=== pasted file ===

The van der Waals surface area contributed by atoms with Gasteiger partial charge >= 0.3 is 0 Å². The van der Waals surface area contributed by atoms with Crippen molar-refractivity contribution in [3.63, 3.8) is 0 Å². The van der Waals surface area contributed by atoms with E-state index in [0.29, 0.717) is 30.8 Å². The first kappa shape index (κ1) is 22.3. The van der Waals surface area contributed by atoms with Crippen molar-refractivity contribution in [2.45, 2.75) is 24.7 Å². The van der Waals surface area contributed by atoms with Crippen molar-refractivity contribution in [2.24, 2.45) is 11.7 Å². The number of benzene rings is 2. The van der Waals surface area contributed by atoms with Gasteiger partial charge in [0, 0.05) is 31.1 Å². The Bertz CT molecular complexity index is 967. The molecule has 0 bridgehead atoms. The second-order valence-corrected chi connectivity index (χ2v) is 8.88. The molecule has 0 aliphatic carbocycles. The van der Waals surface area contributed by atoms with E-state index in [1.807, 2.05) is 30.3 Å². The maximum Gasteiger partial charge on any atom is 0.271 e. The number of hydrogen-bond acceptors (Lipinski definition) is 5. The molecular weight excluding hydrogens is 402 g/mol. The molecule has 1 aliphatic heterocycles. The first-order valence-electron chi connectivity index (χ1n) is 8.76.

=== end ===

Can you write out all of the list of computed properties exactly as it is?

The van der Waals surface area contributed by atoms with Gasteiger partial charge >= 0.3 is 0 Å². The van der Waals surface area contributed by atoms with Crippen molar-refractivity contribution in [3.63, 3.8) is 0 Å². The van der Waals surface area contributed by atoms with E-state index in [0.29, 0.717) is 30.8 Å². The first kappa shape index (κ1) is 22.3. The van der Waals surface area contributed by atoms with Crippen molar-refractivity contribution in [2.45, 2.75) is 24.7 Å². The van der Waals surface area contributed by atoms with Crippen molar-refractivity contribution in [2.24, 2.45) is 11.7 Å². The number of benzene rings is 2. The van der Waals surface area contributed by atoms with Gasteiger partial charge in [0, 0.05) is 31.1 Å². The Bertz CT molecular complexity index is 967. The molecule has 0 bridgehead atoms. The second-order valence-corrected chi connectivity index (χ2v) is 8.88. The molecule has 0 aliphatic carbocycles. The van der Waals surface area contributed by atoms with E-state index in [1.807, 2.05) is 30.3 Å². The maximum Gasteiger partial charge on any atom is 0.271 e. The number of hydrogen-bond acceptors (Lipinski definition) is 5. The molecular weight excluding hydrogens is 402 g/mol. The molecule has 1 aliphatic heterocycles. The first-order valence-electron chi connectivity index (χ1n) is 8.76.